Feature Wine

Agustí Torelló Mata
Cava Kripta DO Gran Reserva
Spain, Penedes, Cava
$83.50 / bottle

Feature Restaurant

London, Central

TWC Blog

Here we'll provide you with information to help you discover incredible wines from around the world. Join us on our travels and learn more about our latest finds. We'll also share with you tips and tricks for selecting, storing, and enjoying your wine.

Posts Tagged ‘General Wine Info’
Everyone is talking about Mencia
Sunday, January 18th, 2015

LosadaYou may have recently noticed some buzz around a little Spanish grape called Mencia (pronounced men-thee-a). This varietal is not new, in fact, it’s been planted in the Bierzo region of northwestern Spain for centuries and is thought to be a long-lost relative of France’s Cabernet Franc (see below). The reason for the recent buzz is that this grape is now being turned into some top quality wines. Mencia has a fruity and delicate tasting profile with great ageability. We also find it is a really versatile food wine.

According to Jancis Robinson et al (Wine Grapes, 2012, Harper Collins) Mencia probably came from Salamanca (in Bierzo) but it was not mentioned in the area until the late nineteenth century, after the arrival of phylloxera. It has been discovered (by DNA profiling) to be genetically identical to a grape called Jaen that is cultivated in Portugal in Dao, and considered native to that region.  The theory is that pilgrims on their return trip from Santiago de Compostela would have taken Mencia cuttings back to Dao.

The suggestion that Mencia is related to Cabernet Franc — that French pilgrims brought cuttings from France on their trip to Santiago de Compostela — has been ruled out by DNA studies. It makes agood story, but not a true one.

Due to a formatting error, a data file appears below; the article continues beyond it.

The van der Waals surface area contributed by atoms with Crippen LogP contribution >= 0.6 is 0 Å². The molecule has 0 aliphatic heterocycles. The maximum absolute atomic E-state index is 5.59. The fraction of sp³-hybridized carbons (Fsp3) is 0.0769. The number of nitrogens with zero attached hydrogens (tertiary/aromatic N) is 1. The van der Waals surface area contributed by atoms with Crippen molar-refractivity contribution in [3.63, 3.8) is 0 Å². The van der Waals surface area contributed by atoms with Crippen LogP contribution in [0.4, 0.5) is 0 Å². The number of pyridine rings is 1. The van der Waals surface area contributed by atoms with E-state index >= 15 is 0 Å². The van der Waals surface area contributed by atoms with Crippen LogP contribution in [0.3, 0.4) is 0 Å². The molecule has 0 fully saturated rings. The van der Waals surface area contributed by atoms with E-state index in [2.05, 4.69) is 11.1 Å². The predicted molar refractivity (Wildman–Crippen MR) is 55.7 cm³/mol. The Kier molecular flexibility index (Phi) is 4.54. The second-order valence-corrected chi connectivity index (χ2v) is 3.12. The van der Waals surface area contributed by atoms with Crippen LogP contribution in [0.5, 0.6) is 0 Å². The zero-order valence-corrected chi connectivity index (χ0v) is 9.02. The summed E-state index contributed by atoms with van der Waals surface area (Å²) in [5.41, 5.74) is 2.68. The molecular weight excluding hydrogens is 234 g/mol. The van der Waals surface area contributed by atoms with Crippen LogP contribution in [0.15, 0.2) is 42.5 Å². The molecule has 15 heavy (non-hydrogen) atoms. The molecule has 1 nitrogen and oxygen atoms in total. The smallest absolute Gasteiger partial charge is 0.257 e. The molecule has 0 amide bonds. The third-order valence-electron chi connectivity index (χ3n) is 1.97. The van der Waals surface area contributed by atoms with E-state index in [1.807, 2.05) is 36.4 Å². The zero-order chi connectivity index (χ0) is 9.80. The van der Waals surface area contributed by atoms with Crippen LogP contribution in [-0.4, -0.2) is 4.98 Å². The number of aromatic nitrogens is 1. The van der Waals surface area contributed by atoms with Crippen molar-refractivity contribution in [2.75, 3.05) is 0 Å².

You can find Mencia from other regions in Spain such as Ribiera Sacra, Monterrei, and Valdeorras, and it is also authorized in Rias Baixas. However we find the best examples come from the old vine sites in Bierzo. Here the vines are planted on deep schist soils and yields are naturally low and the resulting wines more dense and concentrated.  We currently work with a high-quality producer of old-vine Mencia from the Bierzo DO — Finca Losada. The 2010 Losada Bierzo just returned to stock as part of our Consignment Program, and we now have an entry-level Bierzo called El Pajaro Rojo. Both come from old vines; the 2013 El Pajaro Rojo has spent less time in barrel.  The 2009 Altos de Losada again in the fall, and by early Spring the rare La Bienquerida.

Getting the Respect…
Tuesday, August 20th, 2013

le-rive-di-ogliano cropped

For centuries, Prosecco “the grape” has been cultivated in the Province of Treviso in northeastern Italy. There were several distinct varieties of the grape and the name may have come from the village of Prosecco in the Province of Trieste (according to Jancis Robinson). It is one of the most widespread varieties in the Veneto region and is cultivated mainly to make the highly popular sparkling wine also called “Prosecco”.

However since quality varied between producers and regions,  the vines growing around the hills of Conegliano were deemed to be superior and so the wines from these vineyards were elevated to DOCG status. In 2009 the Conegliano-Valdobbiadene  DOCG was established, and all sparkling wines from the flatter areas (in nine Provinces) became Prosecco DOC.  In an somewhat confusing extra step, the Consorzio that promoted Prosecco to DOCG and expanded the DOC area also officially changed the name of the grape to Glera (its Friulian synonym) and reserved the name Prosecco for the designation of origin. This change, however, prevents any other region or country from taking the name Prosecco to designate a sparkling wine.

With the change of status to DOCG, many producers changed the way they bottled and presented their wines. Our Masottina Conegliano Valdobbiadene Prosecco Superiore DOCG Extra Dry, for example, now comes presented in a elegant and larger bottle (image shown is for “Le Rive”, the vintage-dated Prosecco).